It’s been a stressful year and a particularly stressful week. As we go into the weekend, take time for yourself, make your health a priority, and consider the resources available from UCLA experts and programs that will help us all take a moment for self-care.

Diana Winston, director of mindfulness education at UCLA’s Mindfulness Awareness Research Center, held a special installment of the weekly Hammer Museum online mindfulness meditation practices on Nov. 5. The guided meditation focused on staying grounded and finding inner resiliency in the face of anxiety and uncertainty.  

In a post-practice Q&A, Winston also offered some insight for how practicing mindfulness can help manage powerful emotions. Her advice included:

  • Recognize that grief, anger and disappointment are all valid emotions. Notice them and how these emotions make you feel in the body. Continue or institute a mindfulness meditation practice to help you do that. While a positive outlook and worldview is beneficial, don’t get caught in a loop of false positivity and don’t judge yourself for having negative emotions.
  • It’s all about reactions, which we can control, even when we can’t control much else. Stopping to take note of how these emotions feel — instead of immediately acting upon them — is part of mindfulness.
  • If you’re having extremely intense emotions or dark thoughts, reach out to a trusted support system or places where you can get professional help, like Counseling and Psychological Services (CAPS) for students or the Staff and Faculty Counseling Center.
  • Caring deeply about the election and the world in general is a positive thing; it shows your capacity for empathy.
  • Acts of altruism and good deeds can be powerful mood elevators. Do something to help another person if you can.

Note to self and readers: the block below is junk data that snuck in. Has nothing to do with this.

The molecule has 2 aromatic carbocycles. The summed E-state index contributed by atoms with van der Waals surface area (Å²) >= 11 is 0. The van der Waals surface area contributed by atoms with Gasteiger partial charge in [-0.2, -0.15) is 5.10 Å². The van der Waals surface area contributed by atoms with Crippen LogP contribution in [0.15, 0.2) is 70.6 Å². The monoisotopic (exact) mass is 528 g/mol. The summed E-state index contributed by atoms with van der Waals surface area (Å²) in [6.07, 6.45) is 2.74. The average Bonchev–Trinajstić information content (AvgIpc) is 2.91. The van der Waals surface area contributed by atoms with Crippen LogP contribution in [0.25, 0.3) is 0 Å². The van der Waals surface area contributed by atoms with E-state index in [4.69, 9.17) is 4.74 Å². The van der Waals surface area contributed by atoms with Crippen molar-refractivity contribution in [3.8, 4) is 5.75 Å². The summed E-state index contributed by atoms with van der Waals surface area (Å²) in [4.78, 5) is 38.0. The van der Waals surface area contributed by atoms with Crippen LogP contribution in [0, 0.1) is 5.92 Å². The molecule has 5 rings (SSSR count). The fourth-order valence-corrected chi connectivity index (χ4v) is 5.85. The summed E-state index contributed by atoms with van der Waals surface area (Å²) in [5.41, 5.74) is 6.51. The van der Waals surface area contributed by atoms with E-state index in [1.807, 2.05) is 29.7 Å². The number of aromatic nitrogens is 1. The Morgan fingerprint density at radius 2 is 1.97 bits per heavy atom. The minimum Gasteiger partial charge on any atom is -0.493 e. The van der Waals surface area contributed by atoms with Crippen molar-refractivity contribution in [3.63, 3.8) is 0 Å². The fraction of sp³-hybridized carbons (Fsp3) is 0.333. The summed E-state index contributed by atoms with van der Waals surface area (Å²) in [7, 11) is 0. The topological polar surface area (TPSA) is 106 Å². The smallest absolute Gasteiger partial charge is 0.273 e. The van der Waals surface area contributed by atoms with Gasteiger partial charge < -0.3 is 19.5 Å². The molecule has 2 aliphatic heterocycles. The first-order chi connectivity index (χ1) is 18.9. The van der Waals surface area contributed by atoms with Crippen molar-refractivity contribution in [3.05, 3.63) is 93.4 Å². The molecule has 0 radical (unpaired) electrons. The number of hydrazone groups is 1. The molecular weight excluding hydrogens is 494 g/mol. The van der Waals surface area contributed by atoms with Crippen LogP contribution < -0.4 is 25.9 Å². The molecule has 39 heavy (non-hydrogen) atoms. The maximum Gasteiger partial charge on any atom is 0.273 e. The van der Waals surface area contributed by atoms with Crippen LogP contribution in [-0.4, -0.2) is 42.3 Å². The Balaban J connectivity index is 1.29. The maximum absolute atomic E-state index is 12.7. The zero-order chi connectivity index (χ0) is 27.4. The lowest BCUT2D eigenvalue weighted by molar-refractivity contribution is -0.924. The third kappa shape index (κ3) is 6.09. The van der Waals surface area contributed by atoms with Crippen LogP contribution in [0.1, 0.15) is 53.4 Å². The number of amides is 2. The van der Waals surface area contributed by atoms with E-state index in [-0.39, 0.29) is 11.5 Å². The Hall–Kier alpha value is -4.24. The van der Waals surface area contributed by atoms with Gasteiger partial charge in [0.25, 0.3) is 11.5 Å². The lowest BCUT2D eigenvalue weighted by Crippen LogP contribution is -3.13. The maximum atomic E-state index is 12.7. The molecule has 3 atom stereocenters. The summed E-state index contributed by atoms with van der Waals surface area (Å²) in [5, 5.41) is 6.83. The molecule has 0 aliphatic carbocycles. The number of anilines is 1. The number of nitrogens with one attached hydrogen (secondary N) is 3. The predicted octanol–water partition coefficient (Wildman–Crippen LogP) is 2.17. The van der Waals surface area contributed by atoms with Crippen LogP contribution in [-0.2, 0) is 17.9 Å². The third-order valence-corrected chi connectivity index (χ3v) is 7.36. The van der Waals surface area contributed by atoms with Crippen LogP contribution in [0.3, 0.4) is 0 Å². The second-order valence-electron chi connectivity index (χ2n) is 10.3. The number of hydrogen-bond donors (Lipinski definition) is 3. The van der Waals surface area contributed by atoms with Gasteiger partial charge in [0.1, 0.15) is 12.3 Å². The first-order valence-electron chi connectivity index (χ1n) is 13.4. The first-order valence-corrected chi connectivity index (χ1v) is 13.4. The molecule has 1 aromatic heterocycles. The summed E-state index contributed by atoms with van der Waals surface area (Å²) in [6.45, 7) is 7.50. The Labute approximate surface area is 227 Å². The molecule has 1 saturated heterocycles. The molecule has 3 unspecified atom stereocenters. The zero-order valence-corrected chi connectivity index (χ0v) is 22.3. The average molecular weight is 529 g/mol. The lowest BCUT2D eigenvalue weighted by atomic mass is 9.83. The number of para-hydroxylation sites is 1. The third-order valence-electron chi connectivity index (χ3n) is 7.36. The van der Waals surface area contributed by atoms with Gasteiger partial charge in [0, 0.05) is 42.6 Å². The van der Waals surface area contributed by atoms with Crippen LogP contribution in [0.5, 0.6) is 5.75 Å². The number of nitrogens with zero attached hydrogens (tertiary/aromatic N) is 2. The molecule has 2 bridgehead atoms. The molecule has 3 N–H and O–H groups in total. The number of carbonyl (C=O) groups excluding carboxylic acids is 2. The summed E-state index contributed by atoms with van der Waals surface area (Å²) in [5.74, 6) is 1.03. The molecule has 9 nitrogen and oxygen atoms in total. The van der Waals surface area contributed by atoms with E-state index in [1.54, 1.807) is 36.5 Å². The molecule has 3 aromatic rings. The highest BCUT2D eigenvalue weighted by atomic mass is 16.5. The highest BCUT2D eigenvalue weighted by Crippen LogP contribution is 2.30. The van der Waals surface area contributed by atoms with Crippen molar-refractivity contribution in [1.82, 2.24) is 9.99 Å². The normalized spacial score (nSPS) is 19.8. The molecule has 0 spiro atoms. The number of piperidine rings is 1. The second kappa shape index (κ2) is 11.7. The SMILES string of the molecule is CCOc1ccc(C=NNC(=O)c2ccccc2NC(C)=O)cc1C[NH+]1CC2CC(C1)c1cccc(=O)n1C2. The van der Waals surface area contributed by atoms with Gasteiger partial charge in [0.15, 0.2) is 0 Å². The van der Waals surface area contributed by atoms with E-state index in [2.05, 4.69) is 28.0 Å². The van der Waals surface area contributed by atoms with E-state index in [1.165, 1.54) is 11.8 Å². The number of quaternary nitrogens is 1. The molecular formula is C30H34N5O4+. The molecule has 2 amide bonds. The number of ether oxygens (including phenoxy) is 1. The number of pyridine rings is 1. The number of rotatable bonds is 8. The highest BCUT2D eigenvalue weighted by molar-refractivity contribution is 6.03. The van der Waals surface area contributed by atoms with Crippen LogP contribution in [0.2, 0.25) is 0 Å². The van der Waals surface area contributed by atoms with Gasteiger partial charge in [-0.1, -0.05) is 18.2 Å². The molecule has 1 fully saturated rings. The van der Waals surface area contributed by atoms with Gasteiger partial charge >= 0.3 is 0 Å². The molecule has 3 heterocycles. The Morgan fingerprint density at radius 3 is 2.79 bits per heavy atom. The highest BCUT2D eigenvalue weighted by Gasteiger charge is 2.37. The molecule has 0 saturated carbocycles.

• If you’re struggling from sleeplessness and are waking up in the middle of the night with racing thoughts, move your attention to your body. Practice deep breathing. Put your hand on your chest. Bring awareness to how your body feels. “The biggest thing I always say is never believe anything you think in the middle of the night. It’s always distorted. Our minds are tired and we are confused,” she said.
  • The Mindful Awareness Research Center offers a special “Body Scan for Sleep” in its ongoing list of meditations.
  • You can also download the free UCLA Mindful App and take guided meditations with you wherever you are.

Fitness and movement

Movement experts at the Bruin Health Improvement Program also offered tips for how to have a wellness weekend.

  • Move. Take a wellness walk. Workout. Do yoga. Just keep moving. You can access a wealth of home workout programs via BHIP’s Instagram page: @BHIP_UCLA
  • Get outside. Nature and its vastness provide perspective.
  • Breathe. Try some focused breathing and relaxation exercises. BHIP offers a series of breathing exercises and some more stress relieving/mindfulness practices, too.

Other resources and links

The BruinsVote website has a calendar with a lot of student-focused events for reflecting on the election.

The UCLA Alumni Association has a robust playlist of wellness videos.

If UCLA is your employer, you have access via insurance to MyStrength.com, a platform that offers a wealth of stress-reducing and mental wellness programs and exercises, as well as connections to online therapists.

Listening to uplifting or soothing music helps, too. Check out this SoundCloud playlist to get you started.